Perhaps the specific nuances we are after can be voiced in terms of style. Asian women have a very refined and delicate style. The phrase “gilding the lily” has never been more appropriately applied than to the fashionable of Kyoto. French women have notoriously effortless style and grace. Italian men exude refinement and elegance by donning Ferragamo loafers and Persol frames. Do they even consider themselves to be cultural icons? My guess is, no. They just look good! And we love to mimic.

We all borrow from different cultures, and this is my point. If we really want to distill the finest parts of Asian style, I would say look for gorgeous floral small prints on a feminine silk dress, and then pair this with slim-fitted woolen ponte pants or soft tights and saddle-tone knee-high boots, then layer on a luxurious camel-colored sleeveless sweater (belted) or a scrumptious sweater coat. The key notes here are floral, soft, feminine, and understated. Friends in the “know” hint that Asian women dress to meld, and not to be abrasive.

{Bloomie Dress by Rebecca Taylor/Blanket Sweater by Twelfth Street by Cynthia Vincent}

Or pair a demure floral blouse with a ruffle sleeve and your favorite soft cords, and a metallic snakeskin flat for some texture. It’s a “global salad” people. Go with it.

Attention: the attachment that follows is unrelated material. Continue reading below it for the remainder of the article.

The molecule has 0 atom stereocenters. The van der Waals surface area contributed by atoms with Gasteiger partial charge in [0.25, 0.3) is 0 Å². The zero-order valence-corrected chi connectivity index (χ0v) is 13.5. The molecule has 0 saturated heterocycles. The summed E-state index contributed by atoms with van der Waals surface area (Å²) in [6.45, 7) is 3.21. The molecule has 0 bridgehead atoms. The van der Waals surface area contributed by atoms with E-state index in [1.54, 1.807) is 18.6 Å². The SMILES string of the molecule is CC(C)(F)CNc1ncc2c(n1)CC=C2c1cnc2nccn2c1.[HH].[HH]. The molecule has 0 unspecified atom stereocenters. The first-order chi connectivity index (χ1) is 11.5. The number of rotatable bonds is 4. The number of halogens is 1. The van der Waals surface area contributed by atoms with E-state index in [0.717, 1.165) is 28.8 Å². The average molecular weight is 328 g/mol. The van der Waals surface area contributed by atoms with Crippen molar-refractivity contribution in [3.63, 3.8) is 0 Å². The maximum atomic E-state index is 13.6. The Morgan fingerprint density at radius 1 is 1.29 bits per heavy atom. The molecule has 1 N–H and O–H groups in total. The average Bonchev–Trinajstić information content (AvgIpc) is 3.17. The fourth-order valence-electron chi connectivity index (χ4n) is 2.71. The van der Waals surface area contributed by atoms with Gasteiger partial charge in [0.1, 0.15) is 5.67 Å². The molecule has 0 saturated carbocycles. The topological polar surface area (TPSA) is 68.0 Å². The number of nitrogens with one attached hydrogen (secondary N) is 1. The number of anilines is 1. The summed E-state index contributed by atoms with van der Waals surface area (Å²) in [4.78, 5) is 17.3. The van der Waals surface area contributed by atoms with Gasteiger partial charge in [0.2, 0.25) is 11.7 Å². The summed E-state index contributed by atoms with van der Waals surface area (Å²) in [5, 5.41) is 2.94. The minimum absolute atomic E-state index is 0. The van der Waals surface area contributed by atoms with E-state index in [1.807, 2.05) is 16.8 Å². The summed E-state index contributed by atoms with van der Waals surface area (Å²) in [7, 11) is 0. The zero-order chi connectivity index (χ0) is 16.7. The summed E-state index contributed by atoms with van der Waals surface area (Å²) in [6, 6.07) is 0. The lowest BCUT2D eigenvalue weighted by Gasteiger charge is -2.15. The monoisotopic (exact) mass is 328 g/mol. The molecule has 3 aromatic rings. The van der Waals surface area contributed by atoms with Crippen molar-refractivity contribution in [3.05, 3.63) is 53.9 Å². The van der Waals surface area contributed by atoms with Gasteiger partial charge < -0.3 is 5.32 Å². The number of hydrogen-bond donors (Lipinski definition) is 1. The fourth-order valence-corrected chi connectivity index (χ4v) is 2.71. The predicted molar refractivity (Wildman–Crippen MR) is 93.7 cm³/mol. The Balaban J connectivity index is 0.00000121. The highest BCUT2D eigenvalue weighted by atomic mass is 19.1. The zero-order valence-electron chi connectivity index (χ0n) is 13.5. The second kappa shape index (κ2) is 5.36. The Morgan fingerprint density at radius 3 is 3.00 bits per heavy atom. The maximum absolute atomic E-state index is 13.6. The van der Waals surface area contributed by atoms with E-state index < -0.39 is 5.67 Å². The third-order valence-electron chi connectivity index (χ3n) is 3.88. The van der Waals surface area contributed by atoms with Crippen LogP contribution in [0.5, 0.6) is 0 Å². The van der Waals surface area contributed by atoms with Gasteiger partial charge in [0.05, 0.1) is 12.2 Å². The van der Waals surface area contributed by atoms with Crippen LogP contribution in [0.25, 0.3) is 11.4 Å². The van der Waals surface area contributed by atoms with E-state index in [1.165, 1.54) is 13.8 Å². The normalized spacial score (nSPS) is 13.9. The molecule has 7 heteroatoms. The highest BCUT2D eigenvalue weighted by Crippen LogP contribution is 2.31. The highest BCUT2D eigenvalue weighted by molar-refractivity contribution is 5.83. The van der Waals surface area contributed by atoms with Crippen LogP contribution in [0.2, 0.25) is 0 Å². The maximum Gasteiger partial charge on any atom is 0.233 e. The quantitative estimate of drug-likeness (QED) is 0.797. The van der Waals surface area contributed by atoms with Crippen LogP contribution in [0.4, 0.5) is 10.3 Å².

{Lisette silk top by Milly, J. Brand Pencil Cord Pants}

If you scan the fall looks at Uniqlo, which my friend says are “like 7-11 in Tokyo,” you might actually think you’ve stumbled upon a global J.Crew or Madewell spin-off.
Don’t you love this cute little Uniqlo wool swing jacket?

One of my favorite Asian-inspired silhouette’s this season is the obi top or anything with a dolman sleeve. Pair this beautiful obi top from Anna Sui for Anthropologie with this gorgeous butter-soft leather pencil skirt from Akris, or your favorite straight leg jeans (keep the thighs and hips fitted since the top is flowy).

{Anna Sui for Anthropologie}

{Skirt by Akris Punto}

You must decide for yourself if you identify more with a renegade Harajuku girl and a little bit of punk and a lot of saucy, or the woman in pastel tweed who wouldn’t dare leave home without stockings on her stems and a pressed compact in her baguette. The same brands that adorn Madison Avenue, rue du Faubourg St. Honoré, or Ginza Chuo-ku are re-imagined at your neighborhood Zara, H&M, and now through the fabulously accessible lines of Target.

Be an icon, but with your own flair!